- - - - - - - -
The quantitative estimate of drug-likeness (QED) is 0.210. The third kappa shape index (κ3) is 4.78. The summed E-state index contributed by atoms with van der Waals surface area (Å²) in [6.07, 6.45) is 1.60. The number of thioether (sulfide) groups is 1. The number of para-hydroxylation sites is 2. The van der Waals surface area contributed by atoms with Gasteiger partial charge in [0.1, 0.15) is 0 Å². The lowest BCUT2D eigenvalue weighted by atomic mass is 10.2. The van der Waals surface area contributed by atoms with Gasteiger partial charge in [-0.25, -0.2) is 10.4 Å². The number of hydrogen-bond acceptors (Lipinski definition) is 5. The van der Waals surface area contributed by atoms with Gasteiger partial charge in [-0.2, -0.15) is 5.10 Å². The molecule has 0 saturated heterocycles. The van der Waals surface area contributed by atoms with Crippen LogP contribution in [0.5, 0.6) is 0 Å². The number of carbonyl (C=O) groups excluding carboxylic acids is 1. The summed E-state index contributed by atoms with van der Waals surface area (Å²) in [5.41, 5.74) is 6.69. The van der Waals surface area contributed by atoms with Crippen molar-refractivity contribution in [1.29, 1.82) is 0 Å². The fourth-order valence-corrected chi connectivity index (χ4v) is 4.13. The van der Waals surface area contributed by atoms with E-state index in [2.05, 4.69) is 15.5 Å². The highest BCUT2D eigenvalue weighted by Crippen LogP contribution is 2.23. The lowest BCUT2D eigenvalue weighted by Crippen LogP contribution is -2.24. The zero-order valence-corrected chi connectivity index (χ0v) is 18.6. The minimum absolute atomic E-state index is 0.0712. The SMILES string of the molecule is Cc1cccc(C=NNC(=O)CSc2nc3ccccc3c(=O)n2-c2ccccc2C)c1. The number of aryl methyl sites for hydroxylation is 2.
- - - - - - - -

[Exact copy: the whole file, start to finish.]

The quantitative estimate of drug-likeness (QED) is 0.210. The third kappa shape index (κ3) is 4.78. The summed E-state index contributed by atoms with van der Waals surface area (Å²) in [6.07, 6.45) is 1.60. The number of thioether (sulfide) groups is 1. The number of para-hydroxylation sites is 2. The van der Waals surface area contributed by atoms with Gasteiger partial charge in [0.1, 0.15) is 0 Å². The lowest BCUT2D eigenvalue weighted by atomic mass is 10.2. The van der Waals surface area contributed by atoms with Gasteiger partial charge in [-0.25, -0.2) is 10.4 Å². The number of hydrogen-bond acceptors (Lipinski definition) is 5. The van der Waals surface area contributed by atoms with Gasteiger partial charge in [-0.2, -0.15) is 5.10 Å². The molecule has 0 saturated heterocycles. The van der Waals surface area contributed by atoms with Crippen LogP contribution in [0.5, 0.6) is 0 Å². The number of carbonyl (C=O) groups excluding carboxylic acids is 1. The summed E-state index contributed by atoms with van der Waals surface area (Å²) in [5.41, 5.74) is 6.69. The van der Waals surface area contributed by atoms with Crippen molar-refractivity contribution in [1.29, 1.82) is 0 Å². The fourth-order valence-corrected chi connectivity index (χ4v) is 4.13. The van der Waals surface area contributed by atoms with E-state index in [2.05, 4.69) is 15.5 Å². The highest BCUT2D eigenvalue weighted by Crippen LogP contribution is 2.23. The lowest BCUT2D eigenvalue weighted by Crippen LogP contribution is -2.24. The zero-order valence-corrected chi connectivity index (χ0v) is 18.6. The minimum absolute atomic E-state index is 0.0712. The SMILES string of the molecule is Cc1cccc(C=NNC(=O)CSc2nc3ccccc3c(=O)n2-c2ccccc2C)c1. The number of aryl methyl sites for hydroxylation is 2.